Leg extensions 21s
21s are commonly associated with biceps training, but they are just as effective when combined with leg extensions. Prepare for your quads to burn crazy!
- Set up your leg extension so that your knees are aligned with the machine’s pivot point. The leg pad should rest against your lower shin.
- Extend your legs, so your knees are about halfway straight. Lower the weights and repeat seven times.
- Next, fully extend your knees and then lower the weight halfway down. Repeat seven times.
- Finally, do seven full reps. Keep your movements slow and controlled. On completion, move immediately to the next exercise.
Alternating backward lunges
Backward lunges work your quads, hamstrings, and glutes. Although, after the leg extension 21s you’ve just done, you’ll feel this exercise mostly in the front of your thighs.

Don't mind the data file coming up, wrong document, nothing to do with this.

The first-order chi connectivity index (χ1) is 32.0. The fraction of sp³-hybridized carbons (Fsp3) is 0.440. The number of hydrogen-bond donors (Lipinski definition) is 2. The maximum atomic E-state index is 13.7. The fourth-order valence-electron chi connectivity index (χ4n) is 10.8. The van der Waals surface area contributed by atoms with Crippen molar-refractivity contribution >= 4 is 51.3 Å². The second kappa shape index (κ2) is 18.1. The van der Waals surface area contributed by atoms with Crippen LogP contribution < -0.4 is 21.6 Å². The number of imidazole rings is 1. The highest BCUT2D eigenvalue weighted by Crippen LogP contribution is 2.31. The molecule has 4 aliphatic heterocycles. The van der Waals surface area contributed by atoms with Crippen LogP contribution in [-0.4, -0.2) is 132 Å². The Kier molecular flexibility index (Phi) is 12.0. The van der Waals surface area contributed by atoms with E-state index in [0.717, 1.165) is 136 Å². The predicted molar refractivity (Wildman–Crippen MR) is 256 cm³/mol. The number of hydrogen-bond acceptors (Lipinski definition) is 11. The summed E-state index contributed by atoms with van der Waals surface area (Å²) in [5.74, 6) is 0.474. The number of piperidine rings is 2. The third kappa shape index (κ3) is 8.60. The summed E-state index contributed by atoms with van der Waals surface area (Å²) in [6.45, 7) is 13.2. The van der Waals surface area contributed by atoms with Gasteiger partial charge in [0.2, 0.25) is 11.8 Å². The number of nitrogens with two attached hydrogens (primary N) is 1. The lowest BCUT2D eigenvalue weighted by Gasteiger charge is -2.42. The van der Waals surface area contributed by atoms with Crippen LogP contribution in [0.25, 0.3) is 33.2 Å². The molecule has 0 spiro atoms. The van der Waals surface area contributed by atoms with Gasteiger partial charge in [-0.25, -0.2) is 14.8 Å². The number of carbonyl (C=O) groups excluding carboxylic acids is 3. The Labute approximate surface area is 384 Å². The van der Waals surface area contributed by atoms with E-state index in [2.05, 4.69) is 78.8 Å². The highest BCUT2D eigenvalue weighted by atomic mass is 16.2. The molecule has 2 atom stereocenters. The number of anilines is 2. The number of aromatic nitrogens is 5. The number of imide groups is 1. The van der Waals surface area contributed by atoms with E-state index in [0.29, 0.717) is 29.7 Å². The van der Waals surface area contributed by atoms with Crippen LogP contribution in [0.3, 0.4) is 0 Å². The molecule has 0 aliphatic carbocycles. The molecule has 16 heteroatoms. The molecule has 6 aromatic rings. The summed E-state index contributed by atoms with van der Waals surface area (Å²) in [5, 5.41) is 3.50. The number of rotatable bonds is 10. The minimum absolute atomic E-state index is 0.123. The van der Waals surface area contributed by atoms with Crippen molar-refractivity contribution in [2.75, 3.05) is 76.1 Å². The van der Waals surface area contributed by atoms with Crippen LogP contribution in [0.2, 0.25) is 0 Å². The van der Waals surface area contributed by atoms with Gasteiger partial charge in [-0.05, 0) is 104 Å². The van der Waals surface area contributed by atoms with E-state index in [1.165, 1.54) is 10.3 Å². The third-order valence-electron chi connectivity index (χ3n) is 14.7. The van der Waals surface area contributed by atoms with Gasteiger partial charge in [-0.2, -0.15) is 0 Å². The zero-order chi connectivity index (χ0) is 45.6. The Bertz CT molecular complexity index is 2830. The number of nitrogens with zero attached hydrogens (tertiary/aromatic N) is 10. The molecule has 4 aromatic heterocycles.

- Stand with your feet together and your hands by your sides.
- Take a large step backward and bend your legs. Lower your rear knee to within an inch of the floor.
- Step back in and return to the starting position. Do another rep but, this time, lead with the opposite leg.
- Continue alternating legs for the duration of your set.
- Make this exercise harder by holding dumbbells.
Romanian deadlifts are a classic hamstring, glute, and lower back k exercise. They take your hammies through a long range of motion, focusing primarily on hip extension. This makes them the ideal companion exercise to leg curls, which are all about knee flexion.
- Hold a barbell in front of your thighs and stand with your feet about hip-width apart. Bend your knees slightly, but then keep them rigid.
- Push your hips back and lean forward. Lower the bar as far down your legs as you can without rounding your lower back. Get a really good stretch in your hamstrings.
- Stand back up and repeat. On completion, move immediately to the next exercise.
- Use dumbbells instead of a barbell if preferred.